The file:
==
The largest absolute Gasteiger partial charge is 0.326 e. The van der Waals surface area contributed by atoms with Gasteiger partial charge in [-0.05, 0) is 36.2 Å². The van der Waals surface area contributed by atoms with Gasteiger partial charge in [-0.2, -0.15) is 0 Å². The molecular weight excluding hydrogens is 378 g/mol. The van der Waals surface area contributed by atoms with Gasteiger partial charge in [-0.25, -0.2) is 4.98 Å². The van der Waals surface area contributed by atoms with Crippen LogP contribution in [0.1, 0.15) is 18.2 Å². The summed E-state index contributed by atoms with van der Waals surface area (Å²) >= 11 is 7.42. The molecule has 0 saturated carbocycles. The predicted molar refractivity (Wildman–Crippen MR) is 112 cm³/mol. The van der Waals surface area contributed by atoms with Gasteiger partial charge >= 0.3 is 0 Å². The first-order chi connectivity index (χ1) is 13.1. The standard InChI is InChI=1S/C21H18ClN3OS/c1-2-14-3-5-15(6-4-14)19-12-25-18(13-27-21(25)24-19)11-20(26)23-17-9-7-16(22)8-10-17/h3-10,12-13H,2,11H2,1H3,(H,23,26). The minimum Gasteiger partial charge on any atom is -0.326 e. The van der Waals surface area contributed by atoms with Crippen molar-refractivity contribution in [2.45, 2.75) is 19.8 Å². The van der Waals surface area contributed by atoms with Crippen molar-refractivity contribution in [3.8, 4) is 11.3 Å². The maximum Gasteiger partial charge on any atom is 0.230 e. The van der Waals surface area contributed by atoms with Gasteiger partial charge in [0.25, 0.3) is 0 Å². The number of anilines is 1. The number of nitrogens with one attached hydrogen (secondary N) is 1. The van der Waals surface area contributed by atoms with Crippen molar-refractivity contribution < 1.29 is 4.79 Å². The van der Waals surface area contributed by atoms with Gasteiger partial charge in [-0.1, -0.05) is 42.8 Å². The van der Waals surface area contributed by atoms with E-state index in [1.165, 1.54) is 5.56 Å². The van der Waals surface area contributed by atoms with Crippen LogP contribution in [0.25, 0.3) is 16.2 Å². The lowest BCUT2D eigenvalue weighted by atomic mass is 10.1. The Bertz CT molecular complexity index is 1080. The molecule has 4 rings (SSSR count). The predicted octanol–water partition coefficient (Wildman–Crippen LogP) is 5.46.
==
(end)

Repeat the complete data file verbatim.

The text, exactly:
The largest absolute Gasteiger partial charge is 0.326 e. The van der Waals surface area contributed by atoms with Gasteiger partial charge in [-0.05, 0) is 36.2 Å². The van der Waals surface area contributed by atoms with Gasteiger partial charge in [-0.2, -0.15) is 0 Å². The molecular weight excluding hydrogens is 378 g/mol. The van der Waals surface area contributed by atoms with Gasteiger partial charge in [-0.25, -0.2) is 4.98 Å². The van der Waals surface area contributed by atoms with Crippen LogP contribution in [0.1, 0.15) is 18.2 Å². The summed E-state index contributed by atoms with van der Waals surface area (Å²) >= 11 is 7.42. The molecule has 0 saturated carbocycles. The predicted molar refractivity (Wildman–Crippen MR) is 112 cm³/mol. The van der Waals surface area contributed by atoms with Gasteiger partial charge >= 0.3 is 0 Å². The first-order chi connectivity index (χ1) is 13.1. The standard InChI is InChI=1S/C21H18ClN3OS/c1-2-14-3-5-15(6-4-14)19-12-25-18(13-27-21(25)24-19)11-20(26)23-17-9-7-16(22)8-10-17/h3-10,12-13H,2,11H2,1H3,(H,23,26). The minimum Gasteiger partial charge on any atom is -0.326 e. The van der Waals surface area contributed by atoms with Crippen molar-refractivity contribution in [2.45, 2.75) is 19.8 Å². The van der Waals surface area contributed by atoms with Crippen molar-refractivity contribution in [3.8, 4) is 11.3 Å². The maximum Gasteiger partial charge on any atom is 0.230 e. The van der Waals surface area contributed by atoms with Gasteiger partial charge in [0.25, 0.3) is 0 Å². The number of anilines is 1. The number of nitrogens with one attached hydrogen (secondary N) is 1. The van der Waals surface area contributed by atoms with Crippen molar-refractivity contribution < 1.29 is 4.79 Å². The van der Waals surface area contributed by atoms with Gasteiger partial charge in [-0.1, -0.05) is 42.8 Å². The van der Waals surface area contributed by atoms with E-state index in [1.165, 1.54) is 5.56 Å². The van der Waals surface area contributed by atoms with Crippen LogP contribution in [0.25, 0.3) is 16.2 Å². The lowest BCUT2D eigenvalue weighted by atomic mass is 10.1. The Bertz CT molecular complexity index is 1080. The molecule has 4 rings (SSSR count). The predicted octanol–water partition coefficient (Wildman–Crippen LogP) is 5.46.